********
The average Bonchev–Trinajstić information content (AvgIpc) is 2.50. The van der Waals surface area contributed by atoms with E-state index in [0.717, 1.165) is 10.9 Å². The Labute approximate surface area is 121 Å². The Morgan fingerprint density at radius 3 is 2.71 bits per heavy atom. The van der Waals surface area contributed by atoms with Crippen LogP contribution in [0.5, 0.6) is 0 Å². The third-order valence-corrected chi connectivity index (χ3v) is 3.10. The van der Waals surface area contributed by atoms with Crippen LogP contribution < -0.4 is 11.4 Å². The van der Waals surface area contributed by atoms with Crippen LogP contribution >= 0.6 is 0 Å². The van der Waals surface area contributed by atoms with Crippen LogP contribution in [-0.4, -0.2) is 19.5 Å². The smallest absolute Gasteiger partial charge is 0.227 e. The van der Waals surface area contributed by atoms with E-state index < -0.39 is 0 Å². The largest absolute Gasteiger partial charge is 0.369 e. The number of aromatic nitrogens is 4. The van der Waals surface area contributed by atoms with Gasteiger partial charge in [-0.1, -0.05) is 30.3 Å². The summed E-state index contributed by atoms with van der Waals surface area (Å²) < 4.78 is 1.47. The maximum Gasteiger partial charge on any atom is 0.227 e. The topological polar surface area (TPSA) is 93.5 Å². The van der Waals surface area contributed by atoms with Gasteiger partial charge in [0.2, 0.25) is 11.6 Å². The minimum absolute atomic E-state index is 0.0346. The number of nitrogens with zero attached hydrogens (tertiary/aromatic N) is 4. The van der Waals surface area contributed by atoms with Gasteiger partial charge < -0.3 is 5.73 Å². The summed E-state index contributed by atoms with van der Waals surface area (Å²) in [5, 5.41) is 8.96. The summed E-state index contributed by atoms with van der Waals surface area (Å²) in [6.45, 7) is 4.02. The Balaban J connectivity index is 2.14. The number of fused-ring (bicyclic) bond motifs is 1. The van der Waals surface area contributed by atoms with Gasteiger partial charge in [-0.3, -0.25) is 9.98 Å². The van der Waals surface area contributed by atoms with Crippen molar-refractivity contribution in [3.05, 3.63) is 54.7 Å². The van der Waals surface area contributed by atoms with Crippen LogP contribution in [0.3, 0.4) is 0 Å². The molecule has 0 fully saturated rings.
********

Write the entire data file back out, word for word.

The average Bonchev–Trinajstić information content (AvgIpc) is 2.50. The van der Waals surface area contributed by atoms with E-state index in [0.717, 1.165) is 10.9 Å². The Labute approximate surface area is 121 Å². The Morgan fingerprint density at radius 3 is 2.71 bits per heavy atom. The van der Waals surface area contributed by atoms with Crippen LogP contribution in [0.5, 0.6) is 0 Å². The third-order valence-corrected chi connectivity index (χ3v) is 3.10. The van der Waals surface area contributed by atoms with Crippen LogP contribution < -0.4 is 11.4 Å². The van der Waals surface area contributed by atoms with Crippen LogP contribution >= 0.6 is 0 Å². The van der Waals surface area contributed by atoms with Crippen LogP contribution in [-0.4, -0.2) is 19.5 Å². The smallest absolute Gasteiger partial charge is 0.227 e. The van der Waals surface area contributed by atoms with E-state index < -0.39 is 0 Å². The largest absolute Gasteiger partial charge is 0.369 e. The number of aromatic nitrogens is 4. The van der Waals surface area contributed by atoms with Gasteiger partial charge in [-0.1, -0.05) is 30.3 Å². The summed E-state index contributed by atoms with van der Waals surface area (Å²) < 4.78 is 1.47. The maximum Gasteiger partial charge on any atom is 0.227 e. The topological polar surface area (TPSA) is 93.5 Å². The van der Waals surface area contributed by atoms with Gasteiger partial charge in [0.2, 0.25) is 11.6 Å². The minimum absolute atomic E-state index is 0.0346. The number of nitrogens with zero attached hydrogens (tertiary/aromatic N) is 4. The van der Waals surface area contributed by atoms with Gasteiger partial charge < -0.3 is 5.73 Å². The summed E-state index contributed by atoms with van der Waals surface area (Å²) in [5, 5.41) is 8.96. The summed E-state index contributed by atoms with van der Waals surface area (Å²) in [6.45, 7) is 4.02. The Balaban J connectivity index is 2.14. The number of fused-ring (bicyclic) bond motifs is 1. The van der Waals surface area contributed by atoms with Gasteiger partial charge in [-0.3, -0.25) is 9.98 Å². The van der Waals surface area contributed by atoms with Crippen molar-refractivity contribution in [3.05, 3.63) is 54.7 Å². The van der Waals surface area contributed by atoms with Crippen LogP contribution in [0.3, 0.4) is 0 Å². The molecule has 0 fully saturated rings.